One day recently I watched a television in an airport.  On CNN a helicopter hovered over a rooftop with the family waving from it, the wind of the copter blade fanning little waves on the flood’s surface around the house.  The life-line was let down.  The CNN host constructed the tabloidized story of heroism and victimhood.  The flood was not a character in the story.  And why not?  Isn’t the rising water very much a living presence in this narrative; in fact, the hero?  Didn’t the water make the heroes journey, from the month-long rain storm, culminating in this furious out-pouring?  The hero in a traditional story guides the story line by taking the risk of ultimate change.  We witness this raining for a month and flooding the land, and it becomes the lesson of climate change.

But, of course, the news follows the lead of public officials in denying nature any meaningful role.  It is only a vast serial killer of innocent human beings.  But as I stood there before the screen, I felt that the real villain in this piece was CNN, placing its stupid rescue story in the foreground, delivered by the flirty anchor at the desk, and then immediately followed by a commercial for a pain-killer of some kind, called Activa, or was it Actaval?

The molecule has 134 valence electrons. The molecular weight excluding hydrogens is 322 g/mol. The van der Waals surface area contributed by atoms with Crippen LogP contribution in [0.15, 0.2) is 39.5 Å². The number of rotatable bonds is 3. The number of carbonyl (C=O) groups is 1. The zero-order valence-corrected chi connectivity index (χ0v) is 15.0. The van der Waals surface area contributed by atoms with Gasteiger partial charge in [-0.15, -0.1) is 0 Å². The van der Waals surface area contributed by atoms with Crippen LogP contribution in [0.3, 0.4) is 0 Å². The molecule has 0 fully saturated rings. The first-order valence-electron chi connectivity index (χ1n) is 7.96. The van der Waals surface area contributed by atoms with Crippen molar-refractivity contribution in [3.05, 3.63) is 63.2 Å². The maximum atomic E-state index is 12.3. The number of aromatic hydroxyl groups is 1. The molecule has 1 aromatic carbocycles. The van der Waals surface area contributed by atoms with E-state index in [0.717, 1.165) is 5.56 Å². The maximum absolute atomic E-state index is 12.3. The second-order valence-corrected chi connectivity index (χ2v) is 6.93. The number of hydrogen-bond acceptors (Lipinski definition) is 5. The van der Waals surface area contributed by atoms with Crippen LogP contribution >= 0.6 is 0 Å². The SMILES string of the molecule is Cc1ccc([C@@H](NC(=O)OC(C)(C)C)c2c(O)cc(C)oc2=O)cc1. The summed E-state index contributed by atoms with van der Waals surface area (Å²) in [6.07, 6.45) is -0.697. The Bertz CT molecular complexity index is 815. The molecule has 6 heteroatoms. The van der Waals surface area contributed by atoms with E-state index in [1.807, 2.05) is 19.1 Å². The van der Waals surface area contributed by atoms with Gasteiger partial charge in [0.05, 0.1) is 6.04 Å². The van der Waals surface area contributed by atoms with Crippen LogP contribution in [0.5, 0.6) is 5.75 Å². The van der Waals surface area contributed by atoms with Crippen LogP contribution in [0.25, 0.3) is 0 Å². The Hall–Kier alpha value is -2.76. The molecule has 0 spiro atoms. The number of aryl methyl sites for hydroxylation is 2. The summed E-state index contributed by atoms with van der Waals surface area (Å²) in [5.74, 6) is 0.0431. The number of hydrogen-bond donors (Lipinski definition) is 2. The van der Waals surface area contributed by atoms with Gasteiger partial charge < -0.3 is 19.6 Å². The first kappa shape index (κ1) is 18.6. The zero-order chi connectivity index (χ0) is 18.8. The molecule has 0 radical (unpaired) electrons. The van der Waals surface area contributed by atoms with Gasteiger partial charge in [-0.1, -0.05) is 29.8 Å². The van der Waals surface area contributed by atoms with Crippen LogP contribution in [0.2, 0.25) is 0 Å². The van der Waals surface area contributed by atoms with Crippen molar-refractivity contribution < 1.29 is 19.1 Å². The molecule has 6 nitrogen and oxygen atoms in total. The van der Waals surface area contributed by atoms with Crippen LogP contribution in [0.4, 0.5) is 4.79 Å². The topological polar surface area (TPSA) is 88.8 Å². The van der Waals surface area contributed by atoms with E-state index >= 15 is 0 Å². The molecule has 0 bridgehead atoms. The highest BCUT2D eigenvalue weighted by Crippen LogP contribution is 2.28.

Today - water is breaking through the levees of our industrial-strength denial.  “Apocalypse” can mean, at its root in the original Greek, “to reveal.”  It tears apart our normality. The life-threatening emergency heightens our awareness.  The water swirling for some of us through our homes and for some of us on screens screwed to the ceiling of airports – that water insists that we open our senses, that we notice things that we have missed.

We are missing life.  We are not remembering that life was created, and we human beings were created by something mysterious that happened in the broth of the salty water of the ocean.  We walked up out of that creative water. Water has its own life.  Water is still making life.

Water is communicating something to us and our leaders should be moved to turn around and address that life in the water.  An indigenous elder might do this.  Kurt Vonnegut listened to the water at the end of his life, arranged to be seen and photographed staring into the surf.  This is the image on the jacket of his last book - “The Man Without A Country.”  Certainly one thing that the water is doing with all its rampaging is erasing our walls, our borders, our territorial identity.  We are less American as the ocean rises and more human.   Such an identity shift is a kind of reply to the water, and – is this the beginning of Peace?